Using an immense array of both analog and digital instruments, Benjamin Finger seems to explore the outer egdes of music. He continuously balances on the line between ambient, trip-hop and experimental noise, sometimes even to the point where it gets almost improper to keep calling it 'music', at least in the generally accepted meaning of the word. Although the piano seems to be the central instrument, an impressive amount of soundscapes, strings and vocal samples drift in an out of the music. At moments they become repetitive, offering a hint of rhythm.
'Lull In The Momentary' is an early highlight on this album. This song seems perfectly suited for film noirs (or anything by David Lynch for that matter). 'Phoney Distaster Of Laziness' reminds me of Olafur Arnals but with a bleaker, colder sound. Title track 'Pleasurably Lost' bring acts like Dale Cooper Quartet & the Dictaphones to mind, mainly in the highly experimental and electronic approach to jazz. The music often is supported by lenghty vocals, quite similar to witch-house music like White Ring.
This ever evolving combination of advanced electronics and classical instruments makes this quite a stunning album. Only after a while I started noticing the jazz elements, probably because this album opens a bit weird, as if Benjamin Finger commences by warning us for the experimental nature of what's about to come. It also took me a while to fully appreciate this nature and the eerie atmosphere of the album. However, halfway through the album it starts to be clear that 'Pleasurably Lost' deserves its place on the shelf, next to the earlier mentioned artists.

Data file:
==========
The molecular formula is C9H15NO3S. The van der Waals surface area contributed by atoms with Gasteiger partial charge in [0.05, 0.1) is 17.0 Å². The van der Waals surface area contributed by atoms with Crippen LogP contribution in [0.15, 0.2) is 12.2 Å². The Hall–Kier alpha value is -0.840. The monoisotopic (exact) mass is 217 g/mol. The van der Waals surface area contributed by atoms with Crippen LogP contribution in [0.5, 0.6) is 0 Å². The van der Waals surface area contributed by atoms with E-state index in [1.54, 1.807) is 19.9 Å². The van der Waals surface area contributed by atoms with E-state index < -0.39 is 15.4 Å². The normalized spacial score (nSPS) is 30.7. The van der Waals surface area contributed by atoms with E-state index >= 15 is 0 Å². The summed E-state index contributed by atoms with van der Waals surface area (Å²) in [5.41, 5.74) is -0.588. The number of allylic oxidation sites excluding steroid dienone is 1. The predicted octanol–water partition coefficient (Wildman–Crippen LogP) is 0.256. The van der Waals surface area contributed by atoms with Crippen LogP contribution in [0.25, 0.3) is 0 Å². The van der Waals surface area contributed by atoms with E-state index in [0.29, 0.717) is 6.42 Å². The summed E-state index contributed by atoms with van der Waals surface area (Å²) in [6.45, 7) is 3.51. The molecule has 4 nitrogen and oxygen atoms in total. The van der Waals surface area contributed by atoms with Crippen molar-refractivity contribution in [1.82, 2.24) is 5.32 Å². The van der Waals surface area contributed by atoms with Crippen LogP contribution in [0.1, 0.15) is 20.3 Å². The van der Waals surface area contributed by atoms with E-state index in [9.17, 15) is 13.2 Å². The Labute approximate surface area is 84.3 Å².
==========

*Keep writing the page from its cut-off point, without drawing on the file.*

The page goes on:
'Edges of Distortion' is a pretty good example of what I mentioned in the previous paragraph. Somehow you can see this as a modern classical piece. Piano and strings, beautiful. However, this piece is loaded with weird soundscapes and a cold, scrapy sound. This nullifies the easy-listening effect and challenges the listener. 'Ferdydurke' follows the same, almost provocative path. This track isn't far removed from becoming a noise track, quite mindblowing stuff. 'Once Upon Her', my favourite one on this album, sounds like a Kilimanjaro Darkjazz Ensemble / Skullflower hybrid and completely destroys every hope of this being an easy-listening ambient album.
Simply put, 'Pleasurably Lost' is a brilliant piece of work, be it a bit too experimental for the majority of mankind. Luckily, we at Merchants Of Air (and undoubtedly most of our readers too) love stuff like this. So I'd like to conclude this review by expressing my respect for Benjamin Finger for not choosing the easy road but to search and explore the edges of creativity.